As shown in FIG. 4, a back three-way valve 40, which has two back container inlet ports 47 and one outlet port 48, is connected to the back containers 28, 30 by a first back container inlet tubing member 36 and a second back container inlet tubing member 37. One end of each back tubing member 36, 37 inserts over the sleeve-shaped outlet fitting port 34 of each back container 28, 30 and the other end inserts over one back container inlet port 44. The back three-way valve 40 has a rotatable lever 45 that rotates 180 degrees around an axis. When the lever 45 of the back three-way valve 40 is rotated to one of three positions, it opens, closes or partially opens/closes the inlet ports 47 and outlet port 48 of the back three-way valve 40 to allow fluid to flow from one or both inverted bottles 58 in the two back containers 28, 30 through the back container tubing members 36, 37. As a non-limiting example, when the lever 45 is placed in position one, the horizontal inlet port 47 of the back three-way valve 40 opens and the vertical inlet port 47 of the back three-way valve 40 closes, thus allowing fluid to flow only from the first back container 28 through the tubing member 36 and through the horizontal inlet port 47. When the lever 45 is placed in position two, the horizontal inlet port 47 of the back three-way valve 40 closes and the vertical inlet port 47 of the back three-way valve 40 opens, thus allowing fluid to flow only from the second bottom container 30 through the tubing member 37 and through the vertical inlet port 47. When the lever 45 is placed in position three, both the horizontal inlet port 47 and the vertical inlet port 47 of the back three-way valve 40 opens, thus allowing fluid to flow through both the first back container 28 and the second back container 30 through both tubing members 36, 37 and through the horizontal and vertical inlet ports 47 of the back container three-way valve 40.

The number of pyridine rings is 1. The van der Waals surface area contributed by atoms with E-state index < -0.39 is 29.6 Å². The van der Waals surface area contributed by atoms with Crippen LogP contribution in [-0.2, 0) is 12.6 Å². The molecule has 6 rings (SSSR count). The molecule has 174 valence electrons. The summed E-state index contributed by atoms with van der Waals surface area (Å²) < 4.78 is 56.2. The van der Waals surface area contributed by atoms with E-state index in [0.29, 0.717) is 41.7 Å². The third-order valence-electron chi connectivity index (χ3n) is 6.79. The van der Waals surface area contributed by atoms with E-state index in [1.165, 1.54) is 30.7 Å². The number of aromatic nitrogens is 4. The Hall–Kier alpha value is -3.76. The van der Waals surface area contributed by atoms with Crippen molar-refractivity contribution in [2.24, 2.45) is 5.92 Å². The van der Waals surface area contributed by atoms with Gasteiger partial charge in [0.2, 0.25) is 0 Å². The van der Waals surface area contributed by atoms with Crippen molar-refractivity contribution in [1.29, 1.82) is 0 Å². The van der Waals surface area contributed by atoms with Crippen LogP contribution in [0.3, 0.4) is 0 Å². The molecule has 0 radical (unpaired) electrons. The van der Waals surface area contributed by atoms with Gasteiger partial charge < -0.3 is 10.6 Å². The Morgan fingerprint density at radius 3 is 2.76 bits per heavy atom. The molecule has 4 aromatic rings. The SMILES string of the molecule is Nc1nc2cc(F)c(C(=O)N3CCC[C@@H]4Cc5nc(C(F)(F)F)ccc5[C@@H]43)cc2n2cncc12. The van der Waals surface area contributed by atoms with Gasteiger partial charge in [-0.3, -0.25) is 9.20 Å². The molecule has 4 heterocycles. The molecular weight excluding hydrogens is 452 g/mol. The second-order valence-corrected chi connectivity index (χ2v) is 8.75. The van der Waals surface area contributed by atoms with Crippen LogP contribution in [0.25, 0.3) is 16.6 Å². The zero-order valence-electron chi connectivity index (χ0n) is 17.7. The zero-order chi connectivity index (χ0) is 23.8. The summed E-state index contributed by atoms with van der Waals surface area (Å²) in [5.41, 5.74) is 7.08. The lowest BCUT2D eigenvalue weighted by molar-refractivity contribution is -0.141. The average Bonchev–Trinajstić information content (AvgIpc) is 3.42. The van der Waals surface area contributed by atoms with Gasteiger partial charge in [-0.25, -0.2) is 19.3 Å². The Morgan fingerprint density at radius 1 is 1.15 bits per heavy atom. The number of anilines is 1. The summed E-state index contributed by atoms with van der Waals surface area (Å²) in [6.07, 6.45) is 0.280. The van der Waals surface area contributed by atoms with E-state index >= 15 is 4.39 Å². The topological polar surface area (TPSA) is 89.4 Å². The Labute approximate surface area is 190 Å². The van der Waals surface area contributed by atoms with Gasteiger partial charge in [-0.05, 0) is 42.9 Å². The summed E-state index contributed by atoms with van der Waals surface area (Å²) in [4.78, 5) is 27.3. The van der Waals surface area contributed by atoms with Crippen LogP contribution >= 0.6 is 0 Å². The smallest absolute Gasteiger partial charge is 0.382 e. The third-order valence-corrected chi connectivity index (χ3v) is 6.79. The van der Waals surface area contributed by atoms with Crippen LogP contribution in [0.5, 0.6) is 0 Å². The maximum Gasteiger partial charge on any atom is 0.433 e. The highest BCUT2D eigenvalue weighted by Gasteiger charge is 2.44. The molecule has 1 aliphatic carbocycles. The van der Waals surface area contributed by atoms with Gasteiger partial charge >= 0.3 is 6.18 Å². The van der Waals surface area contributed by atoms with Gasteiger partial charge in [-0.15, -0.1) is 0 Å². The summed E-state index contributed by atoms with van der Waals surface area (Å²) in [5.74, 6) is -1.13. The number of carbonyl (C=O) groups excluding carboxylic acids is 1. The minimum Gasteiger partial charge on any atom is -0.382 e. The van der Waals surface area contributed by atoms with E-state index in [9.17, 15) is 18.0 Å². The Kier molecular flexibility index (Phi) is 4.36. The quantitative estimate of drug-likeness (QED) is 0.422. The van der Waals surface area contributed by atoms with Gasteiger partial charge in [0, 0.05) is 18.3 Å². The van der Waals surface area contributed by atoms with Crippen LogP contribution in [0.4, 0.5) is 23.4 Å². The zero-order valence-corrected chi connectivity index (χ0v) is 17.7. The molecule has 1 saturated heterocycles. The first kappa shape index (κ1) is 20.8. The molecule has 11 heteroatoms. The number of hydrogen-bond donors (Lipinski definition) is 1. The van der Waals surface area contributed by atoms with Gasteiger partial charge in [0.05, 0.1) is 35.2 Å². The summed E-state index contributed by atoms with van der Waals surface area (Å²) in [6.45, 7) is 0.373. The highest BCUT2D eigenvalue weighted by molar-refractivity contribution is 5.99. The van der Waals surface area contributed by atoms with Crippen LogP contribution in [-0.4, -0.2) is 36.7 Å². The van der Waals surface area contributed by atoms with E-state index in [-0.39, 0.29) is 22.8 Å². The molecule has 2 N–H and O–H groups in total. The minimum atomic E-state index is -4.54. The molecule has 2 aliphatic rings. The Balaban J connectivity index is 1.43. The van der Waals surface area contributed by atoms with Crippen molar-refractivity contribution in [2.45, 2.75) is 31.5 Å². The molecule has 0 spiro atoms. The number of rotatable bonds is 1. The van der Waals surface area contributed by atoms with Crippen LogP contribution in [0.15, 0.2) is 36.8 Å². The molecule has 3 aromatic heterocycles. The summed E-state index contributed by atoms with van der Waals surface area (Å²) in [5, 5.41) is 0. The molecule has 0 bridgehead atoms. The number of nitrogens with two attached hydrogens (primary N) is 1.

FIG. 5 shows a main three-way valve 42 having a bottom container inlet port 52, a back container inlet port 54 and one outlet port 56. The main valve 42 has a rotatable lever 45 capable of rotating 180 degrees around an axis, which rotates in at least three positions to open or close the inlet 52, 54 and outlet ports 56 of the main valve 42. Attached to the inlet ports 52, 54 of the main valve 42 is a main valve inlet tubing member 60. Each main valve inlet tubing member 60 has a first end and second end, wherein the first end of one main valve inlet tubing member 60 inserts over the bottom container inlet port 52 of the main valve 42 and the second end inserts over the bottom container valve outlet port 46. The first end of the other main valve inlet tubing member 60 inserts over the back container inlet port 54 of the main valve 42 and the second end inserts over the back container valve outlet port 48. The main valve 42 has attached to the outlet port 56 a main valve outlet tubing member 49 having a first end and a second end, in which the first end inserts over the outlet port 56 of the main valve 42 and the second end is positioned adjacent to the center of the handlebars 14 of the bicycle 10 and terminates in a push-pull valve 50 which can be inserted into the mouth of a cyclist. Optionally, the main valve outlet tubing member 49 is reinforced with an outer rubber sleeve. When the lever 45 of the main three-way valve 42 is rotated to one of three positions, it opens, closes or partially opens/closes the inlet ports 52, 54 to allow fluid to flow from either the bottom containers 24, 26 or the back containers 28, 30 and into the main valve outlet tubing member 49. As a non-limiting example, when the lever 45 is placed in position one, the horizontal inlet port 54 of the main three-way valve 42 opens and the vertical inlet port 52 of the main three-way valve 42 closes, thus allowing fluid to flow only from the back containers 28, 30 through the tubing members 36, 37, through the horizontal inlet port 54, through the outlet port 56 and into the main valve outlet tubing member 49. A cyclist accesses the fluid coming from the back containers by pulling the push-pull valve 50 outward with the mouth. When the lever 45 is placed in position two, the horizontal inlet port 54 of the main three-way valve 42 closes and the vertical inlet port 52 of the main three-way valve 42 opens, thus allowing fluid to flow only from the bottom containers 24, 26, through the tubing members 31, 32, through the vertical inlet port 52, through the outlet port 56 and into the main valve outlet tubing member 49. A cyclist accesses the fluid coming from the bottom containers by pulling the push-pull valve 50 outward with the mouth. When the lever 45 is placed in position three, both the horizontal inlet port 54 and the vertical inlet port 56 of the main three-way valve 42 opens, thus allowing fluid to flow through both the back containers 28, 30 and the bottom containers 24, 26 at the same time, through all four tubing members 31, 32, 36, 37, through the vertical inlet port 52, through the main valve outlet port 56 and into the main valve outlet tubing member 49. A cyclist accesses the fluid coming from both the bottom containers and the back containers by pulling the push-pull valve 50 outward with the mouth.